Sustainable development pillars and their balancing are closely connected to the concept of corporate social responsibility. Usually, corporate social responsibility is considered as voluntary concerns, actions, and relations in contemporary business (responsible behavior) concerning employment, environment, and consumers. Social responsibility is the responsibility of companies (decisions and activities, interactions) of their impacts on society and the environment. Its implementation should be in conditions of transparency and ethical behavior concerning legislation and universal values, society needs, etc. The fields of CSR include society, environment, human capital, and labor conditions, knowledge and education, etc. Socially responsible programs should be planned, implemented, and assessed in a long-term scope.

Key Terms in this Chapter

Responsibility: A duty or obligation to satisfactorily perform or complete a task (assigned by someone, or created by one's own promise or circumstances) that one must fulfill, and which has a consequent penalty for failure (Business Dictionary: ).

Corporate/Organizational Culture: Corporate culture refers to the shared values, attitudes, standards, and beliefs that characterize members of an organization and define its nature. Corporate culture is rooted in an organization's goals, strategies, structure, and approaches to labor, customers, investors, and the greater community. As such, it is an essential component of any business's ultimate success or failure (Encyclopedia - Business Terms: AU62: The URL has been redirected to Please verify the URL. ).

Corporate Identity: Combination of color schemes, designs, words, etc., that a firm employs to make a visual statement about itself and to communicate its business philosophy. It is an enduring symbol of how a firm views itself, how it wishes to be seen by others, and how others recognize and remember it. Unlike corporate image (which is 'in there' changeable mental impression), corporate identity is 'out there' sensory-experience conveyed by things such as buildings, décor, logo, name, slogan, stationery, uniforms, and is largely unaffected by its financial performance and ups and downs in its fortunes. Corporate-identity is either strong or weak (not positive, negative, or neutral like a corporate image) and is more or less permanent unless changed deliberately ( ).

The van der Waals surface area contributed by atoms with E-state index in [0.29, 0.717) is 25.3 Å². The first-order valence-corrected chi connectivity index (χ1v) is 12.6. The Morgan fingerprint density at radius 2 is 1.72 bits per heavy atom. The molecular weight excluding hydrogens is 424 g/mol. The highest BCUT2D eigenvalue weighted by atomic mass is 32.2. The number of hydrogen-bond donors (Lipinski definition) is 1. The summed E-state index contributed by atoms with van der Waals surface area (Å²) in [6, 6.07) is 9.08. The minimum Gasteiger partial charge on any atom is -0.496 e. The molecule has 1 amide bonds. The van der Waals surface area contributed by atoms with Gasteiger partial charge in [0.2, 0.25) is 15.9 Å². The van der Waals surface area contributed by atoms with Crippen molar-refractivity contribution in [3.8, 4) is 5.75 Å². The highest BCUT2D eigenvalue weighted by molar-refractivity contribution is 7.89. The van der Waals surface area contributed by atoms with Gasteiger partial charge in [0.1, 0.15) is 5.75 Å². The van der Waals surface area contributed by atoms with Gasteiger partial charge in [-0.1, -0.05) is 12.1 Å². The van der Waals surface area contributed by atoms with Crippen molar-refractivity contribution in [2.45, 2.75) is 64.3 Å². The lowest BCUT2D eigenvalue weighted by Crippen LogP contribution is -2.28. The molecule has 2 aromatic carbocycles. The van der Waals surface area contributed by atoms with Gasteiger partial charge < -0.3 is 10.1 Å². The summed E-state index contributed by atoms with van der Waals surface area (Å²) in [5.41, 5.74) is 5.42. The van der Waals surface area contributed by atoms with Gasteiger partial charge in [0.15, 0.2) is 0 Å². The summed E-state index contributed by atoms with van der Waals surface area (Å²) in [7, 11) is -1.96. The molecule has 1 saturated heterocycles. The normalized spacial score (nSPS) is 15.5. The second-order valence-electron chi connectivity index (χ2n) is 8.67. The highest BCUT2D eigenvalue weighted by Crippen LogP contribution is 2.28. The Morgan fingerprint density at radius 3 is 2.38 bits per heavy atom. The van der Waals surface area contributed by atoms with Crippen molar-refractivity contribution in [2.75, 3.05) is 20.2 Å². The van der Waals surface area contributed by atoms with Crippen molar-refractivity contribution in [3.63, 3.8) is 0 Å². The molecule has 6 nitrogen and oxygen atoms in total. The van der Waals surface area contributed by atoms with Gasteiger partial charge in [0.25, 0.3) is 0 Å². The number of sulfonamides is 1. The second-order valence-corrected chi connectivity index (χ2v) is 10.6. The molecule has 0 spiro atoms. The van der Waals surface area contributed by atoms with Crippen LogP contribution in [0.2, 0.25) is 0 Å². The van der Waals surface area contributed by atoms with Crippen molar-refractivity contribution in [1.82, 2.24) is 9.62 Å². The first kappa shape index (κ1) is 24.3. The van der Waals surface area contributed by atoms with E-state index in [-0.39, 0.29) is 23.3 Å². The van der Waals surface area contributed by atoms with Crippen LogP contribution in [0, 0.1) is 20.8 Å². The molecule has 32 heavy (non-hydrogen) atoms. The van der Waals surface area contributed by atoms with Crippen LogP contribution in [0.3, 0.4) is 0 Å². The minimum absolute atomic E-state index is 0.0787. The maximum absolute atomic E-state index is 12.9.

Responsible Business Conduct (RBC): This is an alternative term introduced by the OECD in close cooperation with business, trade unions and non-governmental organizations. The OECD has defined RBC as “making a positive contribution to economic, environmental and social progress with a view to achieving sustainable development and avoiding and addressing adverse impacts related to an enterprise's direct and indirect operations, products or services” ( ).

Communication: Two-way process of reaching mutual understanding, in which participants not only exchange (encode-decode) information, news, ideas, and feelings but also create and share meaning. In general, communication is a means of connecting people or places. In business, it is a key function of management--an organization cannot operate without communication between levels, departments, and employees (Business Dictionary: ).

Corporate Image: The perception of a corporation held by the public, based on how it is portrayed through branding, public relations efforts, news media, stakeholders, employees, labor unions and consumer advocacy organizations. Companies invest a substantial portion of marketing and advertising dollars to build and maintain a positive corporate image, which is critical to their competitive standing ( ).